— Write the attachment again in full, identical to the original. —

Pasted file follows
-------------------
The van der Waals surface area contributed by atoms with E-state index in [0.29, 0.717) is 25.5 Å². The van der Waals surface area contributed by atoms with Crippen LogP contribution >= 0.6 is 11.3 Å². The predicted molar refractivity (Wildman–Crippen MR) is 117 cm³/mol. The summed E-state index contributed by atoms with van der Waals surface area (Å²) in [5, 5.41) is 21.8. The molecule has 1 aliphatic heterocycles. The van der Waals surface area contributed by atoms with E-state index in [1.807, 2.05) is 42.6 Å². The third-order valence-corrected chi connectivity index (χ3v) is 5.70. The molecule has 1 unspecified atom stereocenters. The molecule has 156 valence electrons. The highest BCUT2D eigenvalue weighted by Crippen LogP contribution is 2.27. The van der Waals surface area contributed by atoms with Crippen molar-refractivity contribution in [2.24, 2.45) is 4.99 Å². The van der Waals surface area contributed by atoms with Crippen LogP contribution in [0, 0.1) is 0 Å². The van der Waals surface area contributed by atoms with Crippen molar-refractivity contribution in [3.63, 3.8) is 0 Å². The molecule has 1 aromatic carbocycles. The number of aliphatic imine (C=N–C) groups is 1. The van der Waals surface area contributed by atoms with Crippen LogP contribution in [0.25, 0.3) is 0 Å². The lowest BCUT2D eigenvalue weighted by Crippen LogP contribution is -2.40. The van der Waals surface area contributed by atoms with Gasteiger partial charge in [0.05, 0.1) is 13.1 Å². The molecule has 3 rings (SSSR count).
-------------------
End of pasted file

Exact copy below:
The van der Waals surface area contributed by atoms with E-state index in [0.29, 0.717) is 25.5 Å². The van der Waals surface area contributed by atoms with Crippen LogP contribution >= 0.6 is 11.3 Å². The predicted molar refractivity (Wildman–Crippen MR) is 117 cm³/mol. The summed E-state index contributed by atoms with van der Waals surface area (Å²) in [5, 5.41) is 21.8. The molecule has 1 aliphatic heterocycles. The van der Waals surface area contributed by atoms with E-state index in [1.807, 2.05) is 42.6 Å². The third-order valence-corrected chi connectivity index (χ3v) is 5.70. The molecule has 1 unspecified atom stereocenters. The molecule has 156 valence electrons. The highest BCUT2D eigenvalue weighted by Crippen LogP contribution is 2.27. The van der Waals surface area contributed by atoms with Crippen molar-refractivity contribution in [2.24, 2.45) is 4.99 Å². The van der Waals surface area contributed by atoms with Crippen LogP contribution in [0, 0.1) is 0 Å². The van der Waals surface area contributed by atoms with Crippen molar-refractivity contribution in [3.63, 3.8) is 0 Å². The molecule has 1 aromatic carbocycles. The number of aliphatic imine (C=N–C) groups is 1. The van der Waals surface area contributed by atoms with Crippen LogP contribution in [0.25, 0.3) is 0 Å². The lowest BCUT2D eigenvalue weighted by Crippen LogP contribution is -2.40. The van der Waals surface area contributed by atoms with Gasteiger partial charge in [0.05, 0.1) is 13.1 Å². The molecule has 3 rings (SSSR count).